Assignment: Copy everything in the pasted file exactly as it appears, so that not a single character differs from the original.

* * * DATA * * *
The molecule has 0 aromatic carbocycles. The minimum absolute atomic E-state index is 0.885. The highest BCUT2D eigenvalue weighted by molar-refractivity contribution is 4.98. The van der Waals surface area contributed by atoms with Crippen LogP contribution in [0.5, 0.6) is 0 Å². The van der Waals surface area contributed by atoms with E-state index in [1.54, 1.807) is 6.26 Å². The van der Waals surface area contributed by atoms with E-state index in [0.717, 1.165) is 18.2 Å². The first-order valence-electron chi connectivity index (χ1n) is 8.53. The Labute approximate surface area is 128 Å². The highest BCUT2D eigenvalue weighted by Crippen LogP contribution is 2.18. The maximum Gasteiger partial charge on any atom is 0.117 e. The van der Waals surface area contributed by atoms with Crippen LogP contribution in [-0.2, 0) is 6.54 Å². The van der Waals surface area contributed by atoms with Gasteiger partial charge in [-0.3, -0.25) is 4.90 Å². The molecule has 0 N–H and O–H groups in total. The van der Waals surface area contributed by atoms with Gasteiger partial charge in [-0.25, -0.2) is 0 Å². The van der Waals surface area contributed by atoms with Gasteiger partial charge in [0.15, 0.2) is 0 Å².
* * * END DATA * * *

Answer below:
The molecule has 0 aromatic carbocycles. The minimum absolute atomic E-state index is 0.885. The highest BCUT2D eigenvalue weighted by molar-refractivity contribution is 4.98. The van der Waals surface area contributed by atoms with Crippen LogP contribution in [0.5, 0.6) is 0 Å². The van der Waals surface area contributed by atoms with E-state index in [1.54, 1.807) is 6.26 Å². The van der Waals surface area contributed by atoms with E-state index in [0.717, 1.165) is 18.2 Å². The first-order valence-electron chi connectivity index (χ1n) is 8.53. The Labute approximate surface area is 128 Å². The highest BCUT2D eigenvalue weighted by Crippen LogP contribution is 2.18. The maximum Gasteiger partial charge on any atom is 0.117 e. The van der Waals surface area contributed by atoms with Crippen LogP contribution in [-0.2, 0) is 6.54 Å². The van der Waals surface area contributed by atoms with Gasteiger partial charge in [-0.3, -0.25) is 4.90 Å². The molecule has 0 N–H and O–H groups in total. The van der Waals surface area contributed by atoms with Gasteiger partial charge in [-0.25, -0.2) is 0 Å². The van der Waals surface area contributed by atoms with Gasteiger partial charge in [0.15, 0.2) is 0 Å².